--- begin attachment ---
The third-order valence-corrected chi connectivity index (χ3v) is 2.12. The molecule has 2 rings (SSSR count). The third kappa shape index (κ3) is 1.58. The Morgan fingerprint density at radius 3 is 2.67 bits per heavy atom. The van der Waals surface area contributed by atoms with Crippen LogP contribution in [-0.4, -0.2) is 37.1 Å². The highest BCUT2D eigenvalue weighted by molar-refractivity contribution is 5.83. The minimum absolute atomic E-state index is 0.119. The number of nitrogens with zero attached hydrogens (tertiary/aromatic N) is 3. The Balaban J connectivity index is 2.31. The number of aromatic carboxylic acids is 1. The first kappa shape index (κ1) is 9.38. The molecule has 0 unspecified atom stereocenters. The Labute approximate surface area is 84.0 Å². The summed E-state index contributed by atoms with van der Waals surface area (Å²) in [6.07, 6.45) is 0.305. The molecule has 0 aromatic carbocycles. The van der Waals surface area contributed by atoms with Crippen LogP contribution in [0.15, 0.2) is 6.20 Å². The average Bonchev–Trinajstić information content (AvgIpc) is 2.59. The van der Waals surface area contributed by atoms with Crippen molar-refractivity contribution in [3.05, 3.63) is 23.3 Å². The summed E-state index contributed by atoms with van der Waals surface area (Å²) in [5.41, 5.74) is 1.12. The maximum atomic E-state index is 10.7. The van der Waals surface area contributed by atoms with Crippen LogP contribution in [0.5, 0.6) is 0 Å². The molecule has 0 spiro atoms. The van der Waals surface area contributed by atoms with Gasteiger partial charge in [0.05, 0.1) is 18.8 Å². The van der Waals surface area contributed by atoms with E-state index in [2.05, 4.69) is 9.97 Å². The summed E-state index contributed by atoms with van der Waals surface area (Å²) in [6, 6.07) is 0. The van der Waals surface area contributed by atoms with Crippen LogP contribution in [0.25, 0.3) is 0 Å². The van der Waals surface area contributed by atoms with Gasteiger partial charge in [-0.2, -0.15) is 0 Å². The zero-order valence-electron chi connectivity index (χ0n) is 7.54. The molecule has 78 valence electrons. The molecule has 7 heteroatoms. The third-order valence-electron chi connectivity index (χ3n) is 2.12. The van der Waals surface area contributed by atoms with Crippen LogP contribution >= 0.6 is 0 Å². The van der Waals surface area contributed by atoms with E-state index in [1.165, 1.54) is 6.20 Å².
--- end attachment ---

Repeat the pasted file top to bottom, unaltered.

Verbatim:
The third-order valence-corrected chi connectivity index (χ3v) is 2.12. The molecule has 2 rings (SSSR count). The third kappa shape index (κ3) is 1.58. The Morgan fingerprint density at radius 3 is 2.67 bits per heavy atom. The van der Waals surface area contributed by atoms with Crippen LogP contribution in [-0.4, -0.2) is 37.1 Å². The highest BCUT2D eigenvalue weighted by molar-refractivity contribution is 5.83. The minimum absolute atomic E-state index is 0.119. The number of nitrogens with zero attached hydrogens (tertiary/aromatic N) is 3. The Balaban J connectivity index is 2.31. The number of aromatic carboxylic acids is 1. The first kappa shape index (κ1) is 9.38. The molecule has 0 unspecified atom stereocenters. The Labute approximate surface area is 84.0 Å². The summed E-state index contributed by atoms with van der Waals surface area (Å²) in [6.07, 6.45) is 0.305. The molecule has 0 aromatic carbocycles. The van der Waals surface area contributed by atoms with Crippen LogP contribution in [0.15, 0.2) is 6.20 Å². The average Bonchev–Trinajstić information content (AvgIpc) is 2.59. The van der Waals surface area contributed by atoms with Crippen molar-refractivity contribution in [3.05, 3.63) is 23.3 Å². The summed E-state index contributed by atoms with van der Waals surface area (Å²) in [5.41, 5.74) is 1.12. The maximum atomic E-state index is 10.7. The van der Waals surface area contributed by atoms with Crippen LogP contribution in [0.5, 0.6) is 0 Å². The molecule has 0 spiro atoms. The van der Waals surface area contributed by atoms with Gasteiger partial charge in [0.05, 0.1) is 18.8 Å². The van der Waals surface area contributed by atoms with E-state index in [2.05, 4.69) is 9.97 Å². The summed E-state index contributed by atoms with van der Waals surface area (Å²) in [6, 6.07) is 0. The van der Waals surface area contributed by atoms with Crippen LogP contribution in [0.25, 0.3) is 0 Å². The van der Waals surface area contributed by atoms with Gasteiger partial charge in [-0.2, -0.15) is 0 Å². The zero-order valence-electron chi connectivity index (χ0n) is 7.54. The molecule has 78 valence electrons. The molecule has 7 heteroatoms. The third-order valence-electron chi connectivity index (χ3n) is 2.12. The van der Waals surface area contributed by atoms with Crippen LogP contribution >= 0.6 is 0 Å². The van der Waals surface area contributed by atoms with E-state index in [1.165, 1.54) is 6.20 Å².